Much crime, including murder, extortion and kidnapping was committed throughout the gang's career.


A year after the kidnap of Willoughby, Eustace was serving in the armies of Edward III against the Scottish. He may well have fought at the Halidon Hill. In recognition of this military service, Eustace received another full pardon for his crimes. He was in combat again in 1337 and 1338, in Scotland and Flanders respectively. He finally died in 1347,[1] a member of the council of the abbot of Crowland, having stood trial for none of the charges lodged against him. He is buried at St Mary's church, Ashby Folville. His monument has been badly damaged: a Victorian description states that 'the fragments of his helmet form the only part of his funeral achievement now remaining'.[7]


Eustace Folville faced such little resistance in his lifetime, and suffered no form of legal penalty, despite being known as a habitual offender for two decades. During this time he went wholly unpunished, unlike his unfortunate brother Richard. Two factors may explain Folville's apparent good fortune. Firstly, the political turbulence of the 1320s worked in his favour, particularly in the case of his worst crime, the murder of Beler. Beler had been closely connected to the Despensers: he was appointed attorney to Hugh Despenser the Younger in 1322, and used the revenues of confiscated lands to curry favour with the family.[8]

Secondly, and most importantly, there is a widespread perception that Eustace and others like him were basically honest and forthright, at least more so than the authorities that pursued them. This would mean that the justices and their clerks, reliant as they were on testimonies from local people, would find their job extremely difficult in the Folville's home territory. As E.L.G. Stones notes, complaints along these lines are frequently made by the trailbaston and other commissions: 'in all these things they are aided and abetted by local people, who incite them to their evil deeds and shield them after they are done'.[9] While these laments might seem to excuse the commissions' own failures, there is undoubtedly some truth to them. After all, a tip-off from a local source allowed the Folvilles and Cotterels to elude capture in the Peak District.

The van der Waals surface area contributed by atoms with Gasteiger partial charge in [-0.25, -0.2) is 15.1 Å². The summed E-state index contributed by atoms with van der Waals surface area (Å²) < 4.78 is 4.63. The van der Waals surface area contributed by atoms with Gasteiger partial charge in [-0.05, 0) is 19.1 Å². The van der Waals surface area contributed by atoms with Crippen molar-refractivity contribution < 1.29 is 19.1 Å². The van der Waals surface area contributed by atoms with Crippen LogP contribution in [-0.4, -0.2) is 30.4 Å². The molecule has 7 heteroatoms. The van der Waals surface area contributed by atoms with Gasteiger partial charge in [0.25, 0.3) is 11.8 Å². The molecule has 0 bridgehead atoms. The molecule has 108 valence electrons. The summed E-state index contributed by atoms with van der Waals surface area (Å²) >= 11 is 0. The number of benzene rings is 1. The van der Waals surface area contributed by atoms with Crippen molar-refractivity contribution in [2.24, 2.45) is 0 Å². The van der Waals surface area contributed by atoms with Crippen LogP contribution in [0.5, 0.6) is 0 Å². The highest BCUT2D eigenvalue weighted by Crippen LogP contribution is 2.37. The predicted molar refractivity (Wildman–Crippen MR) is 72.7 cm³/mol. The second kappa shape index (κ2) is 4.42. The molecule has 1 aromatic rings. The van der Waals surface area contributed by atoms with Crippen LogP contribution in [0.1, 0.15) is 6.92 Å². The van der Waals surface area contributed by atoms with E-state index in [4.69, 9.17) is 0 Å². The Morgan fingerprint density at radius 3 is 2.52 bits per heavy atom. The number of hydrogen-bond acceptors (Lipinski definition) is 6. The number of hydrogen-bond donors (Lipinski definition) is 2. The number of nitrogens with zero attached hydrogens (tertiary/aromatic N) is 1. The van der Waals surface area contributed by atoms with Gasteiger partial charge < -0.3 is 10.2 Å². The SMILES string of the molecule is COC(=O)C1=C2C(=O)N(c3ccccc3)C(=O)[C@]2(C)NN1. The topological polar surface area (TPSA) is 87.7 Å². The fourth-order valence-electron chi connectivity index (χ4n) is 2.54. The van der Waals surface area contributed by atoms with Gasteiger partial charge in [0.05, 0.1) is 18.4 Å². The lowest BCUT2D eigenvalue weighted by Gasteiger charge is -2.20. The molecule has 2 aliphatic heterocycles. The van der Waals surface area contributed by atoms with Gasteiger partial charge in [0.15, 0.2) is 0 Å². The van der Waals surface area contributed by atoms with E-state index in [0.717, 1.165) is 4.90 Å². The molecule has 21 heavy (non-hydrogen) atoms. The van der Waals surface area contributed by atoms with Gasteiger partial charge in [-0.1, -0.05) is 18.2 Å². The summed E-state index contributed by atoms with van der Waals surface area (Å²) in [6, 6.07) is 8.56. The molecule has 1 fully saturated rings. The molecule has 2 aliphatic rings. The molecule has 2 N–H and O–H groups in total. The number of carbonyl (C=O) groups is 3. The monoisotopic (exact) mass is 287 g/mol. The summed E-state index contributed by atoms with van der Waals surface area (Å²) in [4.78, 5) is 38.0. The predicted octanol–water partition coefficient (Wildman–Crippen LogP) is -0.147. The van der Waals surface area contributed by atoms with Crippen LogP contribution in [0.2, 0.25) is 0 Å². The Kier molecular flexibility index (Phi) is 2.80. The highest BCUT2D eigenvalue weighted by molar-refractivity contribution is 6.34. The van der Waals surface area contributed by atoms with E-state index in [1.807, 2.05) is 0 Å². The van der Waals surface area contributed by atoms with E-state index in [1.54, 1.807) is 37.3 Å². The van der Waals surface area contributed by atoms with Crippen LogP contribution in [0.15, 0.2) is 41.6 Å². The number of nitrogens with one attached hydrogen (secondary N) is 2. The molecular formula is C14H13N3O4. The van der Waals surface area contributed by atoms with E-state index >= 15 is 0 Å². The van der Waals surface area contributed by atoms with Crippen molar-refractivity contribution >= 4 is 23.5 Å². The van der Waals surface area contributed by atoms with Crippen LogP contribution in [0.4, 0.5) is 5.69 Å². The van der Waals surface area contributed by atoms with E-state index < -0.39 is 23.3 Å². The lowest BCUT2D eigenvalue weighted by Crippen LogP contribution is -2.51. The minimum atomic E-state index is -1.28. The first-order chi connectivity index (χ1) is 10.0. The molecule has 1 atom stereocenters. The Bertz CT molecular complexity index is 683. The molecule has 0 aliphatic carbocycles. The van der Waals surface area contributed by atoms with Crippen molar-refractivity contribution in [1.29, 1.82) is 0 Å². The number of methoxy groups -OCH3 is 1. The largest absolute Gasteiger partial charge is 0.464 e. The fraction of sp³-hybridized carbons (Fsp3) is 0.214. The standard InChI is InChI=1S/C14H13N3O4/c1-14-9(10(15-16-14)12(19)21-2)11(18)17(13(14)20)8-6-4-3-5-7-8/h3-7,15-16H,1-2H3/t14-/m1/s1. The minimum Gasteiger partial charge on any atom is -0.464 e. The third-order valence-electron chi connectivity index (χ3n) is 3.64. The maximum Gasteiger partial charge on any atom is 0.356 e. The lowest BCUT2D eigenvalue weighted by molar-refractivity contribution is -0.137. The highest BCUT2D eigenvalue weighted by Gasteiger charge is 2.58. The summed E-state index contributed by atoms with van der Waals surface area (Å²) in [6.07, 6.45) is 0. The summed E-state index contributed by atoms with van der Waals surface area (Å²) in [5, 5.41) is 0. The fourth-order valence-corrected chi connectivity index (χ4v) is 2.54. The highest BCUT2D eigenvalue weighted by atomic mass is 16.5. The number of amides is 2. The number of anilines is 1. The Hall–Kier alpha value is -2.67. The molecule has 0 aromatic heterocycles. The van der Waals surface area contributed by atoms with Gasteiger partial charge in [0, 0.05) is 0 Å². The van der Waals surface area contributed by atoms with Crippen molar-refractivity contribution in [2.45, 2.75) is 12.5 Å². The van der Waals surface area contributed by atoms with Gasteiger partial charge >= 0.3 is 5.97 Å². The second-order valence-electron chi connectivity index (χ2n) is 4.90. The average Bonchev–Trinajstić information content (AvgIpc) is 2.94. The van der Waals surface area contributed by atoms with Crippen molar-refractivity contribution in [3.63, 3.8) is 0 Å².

This popular support seems to be rooted in a sense that the Folvilles were allies of the common people, combating the crooked establishment which oppressed them. There is at least some justification for this view. Eustace's two principal victims were certainly highly corrupt individuals. Beler used his office to seize land and siphon money to his patrons, and his murder should be regarded less as a crime by the Folvilles alone, and more a conspiracy by several Leicestershire landowners. Eustace's accomplices were members of the Halewell and Zouche families, which suggests a breadth of ill-feeling against Sir Roger, going well beyond any one group. Willoughby was no more popular. In 1340 he was targeted by a second gang, who trapped him in Thurcaston castle. He was later imprisoned by Edward III on charges of corruption, indicted by several juries across the country, and forced to pay 1200 marks for the king's pardon.[10] Eustace was respected as an opponent of such figures, even if this opposition was not his primary motive.

Later reputation[edit]

For the generations after Eustace's death, the positive view of the Folville gang only increased. In later sources they are not merely regarded as law-breakers, but agents of an unofficial law, outside human legislation and less susceptible to abuse.

In William Langland's (a Midlander himself) Piers Plowman (c.1377-9), he sees them as instruments of the divine order. While he is scathing about popular veneration of 'Robyn Hood and Ralph Erl of Chestre', he speaks approvingly of 'Folvyles lawes'. The crimes of the family are presented as correctives to the 'false' legal establishment, and the 'Folvyles' themselves are listed among the 'tresors' that Grace has given to combat 'Antecrist'. Langland states: